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The case for catch-up dungeons

Matthew Rossi

The 'catch up' dungeon was a commonplace design in Wrath of the Lich King and Cataclysm, one that's fallen out of favor in Mists of Pandaria to be replaced by the Timeless Isle and Raid Finder. It's understandable that this should be the case - designing a dungeon or dungeons is a lot of work, and it means other content (like, say, an open world zone like the Timeless Isle) won't be delivered. And as a catch up mechanic, the Timeless Isle is in many ways superior to a five man dungeon. Art assets were reused and gear randomized - you get a piece for your class and spec, but it's not necessarily ideal for them, so there's benefit to keep farming the zone. Furthermore, there's an upgrade mechanic in place (Burdens of Eternity) that will allow you to make pieces that are much closer in quality to current raiding, giving you even more incentive to keep running it.

However, I'm much more a fan of the catch up dungeon. As much as I like exploring on the Timeless Isle, there comes a time when you've explored all that you can, and the Isle stops having any use for you. Even for a dedicated alt-maven, it's lack of weapons (yes, I know you can get some weapons, but even after the upgrade in 5.4.7 they won't be very good) at a reasonable cost makes it less appealing to me. The Timeless Isle trades the random drop factor of catch up dungeons for near certainty - you will get every piece you want, eventually. It's an efficient and workable system and I dislike it. In comparison to Wrath and Cataclysm it lacks in the following areas:

  • Both the Wrath and Cataclysm catch up dungeons had a wide variety of gear with new or recolored art that was a lot more distinctive than the Timeless Isle, including mini-sets with theme looks, new and interesting trinkets, and so on.
  • Catch up dungeons provide group content, while the Timeless Isle is primarily solo content with small periods of grouping which more resemble zerg piles. Even the world bosses on the TI tend to be zerged down. Yes, even Ordos. A zerg with a bunch of legendary quests is still just a zerg.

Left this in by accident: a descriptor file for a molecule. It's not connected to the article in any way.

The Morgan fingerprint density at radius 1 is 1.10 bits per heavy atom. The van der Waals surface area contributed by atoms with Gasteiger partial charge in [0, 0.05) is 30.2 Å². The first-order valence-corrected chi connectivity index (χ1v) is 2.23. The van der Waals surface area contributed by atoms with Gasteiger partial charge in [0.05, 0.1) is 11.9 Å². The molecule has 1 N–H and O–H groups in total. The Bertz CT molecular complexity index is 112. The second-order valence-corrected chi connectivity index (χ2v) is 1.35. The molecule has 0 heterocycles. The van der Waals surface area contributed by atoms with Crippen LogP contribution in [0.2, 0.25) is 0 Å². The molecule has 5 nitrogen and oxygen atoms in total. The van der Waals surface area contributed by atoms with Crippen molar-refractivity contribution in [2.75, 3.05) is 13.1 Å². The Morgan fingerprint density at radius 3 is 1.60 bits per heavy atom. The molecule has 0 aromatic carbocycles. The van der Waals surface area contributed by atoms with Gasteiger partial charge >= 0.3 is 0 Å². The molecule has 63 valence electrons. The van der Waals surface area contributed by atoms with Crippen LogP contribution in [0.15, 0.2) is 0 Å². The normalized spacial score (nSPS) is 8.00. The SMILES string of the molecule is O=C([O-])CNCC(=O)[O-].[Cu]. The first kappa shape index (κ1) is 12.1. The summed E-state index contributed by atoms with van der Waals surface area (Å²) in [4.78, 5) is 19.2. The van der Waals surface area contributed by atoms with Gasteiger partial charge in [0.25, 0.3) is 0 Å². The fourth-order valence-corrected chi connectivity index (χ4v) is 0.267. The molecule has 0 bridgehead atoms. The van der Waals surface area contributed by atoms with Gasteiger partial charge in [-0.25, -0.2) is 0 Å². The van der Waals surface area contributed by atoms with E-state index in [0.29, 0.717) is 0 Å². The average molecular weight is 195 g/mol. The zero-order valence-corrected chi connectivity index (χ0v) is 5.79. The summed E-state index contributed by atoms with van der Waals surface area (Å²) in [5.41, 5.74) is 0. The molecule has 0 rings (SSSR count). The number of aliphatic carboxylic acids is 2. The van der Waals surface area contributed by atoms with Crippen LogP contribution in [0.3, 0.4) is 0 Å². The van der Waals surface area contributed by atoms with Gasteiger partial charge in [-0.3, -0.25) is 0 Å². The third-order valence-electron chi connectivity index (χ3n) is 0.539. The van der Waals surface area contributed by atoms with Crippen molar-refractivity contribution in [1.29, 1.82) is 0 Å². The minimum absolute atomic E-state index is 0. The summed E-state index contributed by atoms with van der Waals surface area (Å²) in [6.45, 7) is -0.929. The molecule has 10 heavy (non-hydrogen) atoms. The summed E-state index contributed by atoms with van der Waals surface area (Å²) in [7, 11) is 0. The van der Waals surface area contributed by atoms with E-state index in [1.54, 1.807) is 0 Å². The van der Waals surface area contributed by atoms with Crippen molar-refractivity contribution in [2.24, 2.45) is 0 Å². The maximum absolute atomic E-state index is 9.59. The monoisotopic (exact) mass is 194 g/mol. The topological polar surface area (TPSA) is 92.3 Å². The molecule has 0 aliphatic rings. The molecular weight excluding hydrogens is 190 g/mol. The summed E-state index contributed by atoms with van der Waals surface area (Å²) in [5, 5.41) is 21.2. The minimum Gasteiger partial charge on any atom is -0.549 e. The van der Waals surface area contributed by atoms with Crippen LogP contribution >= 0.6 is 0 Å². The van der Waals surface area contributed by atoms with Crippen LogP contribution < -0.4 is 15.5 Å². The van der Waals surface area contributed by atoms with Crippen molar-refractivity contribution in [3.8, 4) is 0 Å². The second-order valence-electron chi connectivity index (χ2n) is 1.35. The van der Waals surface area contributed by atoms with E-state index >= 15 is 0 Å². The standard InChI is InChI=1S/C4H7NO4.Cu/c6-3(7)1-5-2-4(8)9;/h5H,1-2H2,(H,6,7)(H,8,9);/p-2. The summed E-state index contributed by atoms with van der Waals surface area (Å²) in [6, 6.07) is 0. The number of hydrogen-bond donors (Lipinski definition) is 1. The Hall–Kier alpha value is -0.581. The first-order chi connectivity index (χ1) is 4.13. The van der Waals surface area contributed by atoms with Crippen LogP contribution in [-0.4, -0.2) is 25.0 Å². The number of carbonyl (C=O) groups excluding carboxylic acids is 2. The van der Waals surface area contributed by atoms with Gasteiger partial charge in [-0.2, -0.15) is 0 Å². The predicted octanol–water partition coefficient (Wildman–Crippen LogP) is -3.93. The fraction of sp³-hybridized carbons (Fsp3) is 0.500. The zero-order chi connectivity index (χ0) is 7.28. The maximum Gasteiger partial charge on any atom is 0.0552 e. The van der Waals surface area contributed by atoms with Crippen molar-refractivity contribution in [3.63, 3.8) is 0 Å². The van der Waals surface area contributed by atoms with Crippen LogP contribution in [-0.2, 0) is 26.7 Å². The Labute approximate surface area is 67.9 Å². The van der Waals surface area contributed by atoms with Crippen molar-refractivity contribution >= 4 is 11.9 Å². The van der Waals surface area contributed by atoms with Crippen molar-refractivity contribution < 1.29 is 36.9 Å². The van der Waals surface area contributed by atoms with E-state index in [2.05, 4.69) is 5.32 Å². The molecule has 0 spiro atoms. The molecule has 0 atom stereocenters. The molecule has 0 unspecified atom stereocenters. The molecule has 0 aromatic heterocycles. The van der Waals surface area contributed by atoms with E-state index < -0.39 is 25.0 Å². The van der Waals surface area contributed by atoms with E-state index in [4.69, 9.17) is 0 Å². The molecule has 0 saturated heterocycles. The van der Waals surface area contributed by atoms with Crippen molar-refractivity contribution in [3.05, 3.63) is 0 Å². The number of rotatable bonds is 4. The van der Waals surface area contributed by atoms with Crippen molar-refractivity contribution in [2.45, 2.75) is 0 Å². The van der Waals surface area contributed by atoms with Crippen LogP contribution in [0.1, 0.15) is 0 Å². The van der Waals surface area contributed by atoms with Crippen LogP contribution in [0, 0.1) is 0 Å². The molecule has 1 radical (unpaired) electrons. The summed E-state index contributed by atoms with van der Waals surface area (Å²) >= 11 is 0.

• While not all catch up dungeons were the best experiences (Please, no more escorting Thrall anywhere) they allowed for a really nice spread of new mechanics and experiences. All three of the ICC dungeons were very well integrated story and lore wise while also being exciting experiences at the time. Arthas' appearance in Halls of Reflection was arguably his best use in the entire expansion outside of his raid boss fight, doing a great job of highlighting his menace.
  • I like five man dungeons and want to see more emphasis put on their development - having 'new' dungeons in an expansion is a lot more important that it may initially appear. If Siege had gone live with a couple of new dungeons, they'd still be current right now, whereas the Timeless Isle feels like the place your alts go to die, to me at least.

Now, this isn't to say I hated the Timeless Isle, or the Battlefield Barrens that went before it. I didn't and don't. However, I do think that in the growth of alternate forms of content we saw in Mists (which I generally think was a good thing) too often the choice between a dungeon and something else went the way of something else - new scenarios, heroic scenarios, world content, these all came out at the seeming expense of a catch up dungeon. Even The Burning Crusade had a catch up five man at the end, the Magister's Terrace, widely regarded as one of the best and (at the time) hardest dungeons. Wrath actually had four catch up dungeons - the Trial of the Champion in the 3.2 patch, followed by the ICC dungeons in 3.3, and keep in mind that 3.2 also launched with a raid and a lot of quest and world content. Cataclysm had five catch up dungeons in total, the two Zul'roics and the three Hour of Twilight dungeons.

In the modern game with so many choices, why do dungeons matter? Because for some players, running a dungeon with four others is the heart of the game - it's a style of play that is rooted in the genre of role playing games, something that goes back to the pen and paper roots of our experience. For other players, small dungeon runs are the most time efficient use of their limited gameplay - running a Raid Finder group can take hours that they just don't have, whereas running a few dungeons will leave them with time for other activities they may wish to engage in. One argument I've seen from players who stopped playing is that they only have a couple of hours a night to play, and committing to an LFR is basically their entire night - if the group goes south, that feels like a night of gaming wasted. Dungeons offer these players content that is still group play, but at a time and commitment scale they can easily afford - if a dungeon run collapses, it's much less of a disaster for these players. Finally, with the advent of Challenge Modes, a new type of player experience was created... and since then, it has languished without any new content to support it. If new dungeons were developed, they also become new Challenge Modes to reward that style of play with new content.

Raids are fun, open world content is fun, scenarios and heroic scenarios are fun. And I understand that each requires time and resources to develop, and I'm not calling for the removal of Raid Finder in favor of dungeons. What I am calling for is some focus put into dungeon design, and that it be continued for the life of the next expansion. It may be too late for Mists of Pandaria (although I still believe we require a final patch with some content that wraps up loose ends) but man, going forward the dungeon needs to come back to a prominent role in the design of the game, and catch up dungeons need to drop in future patches.

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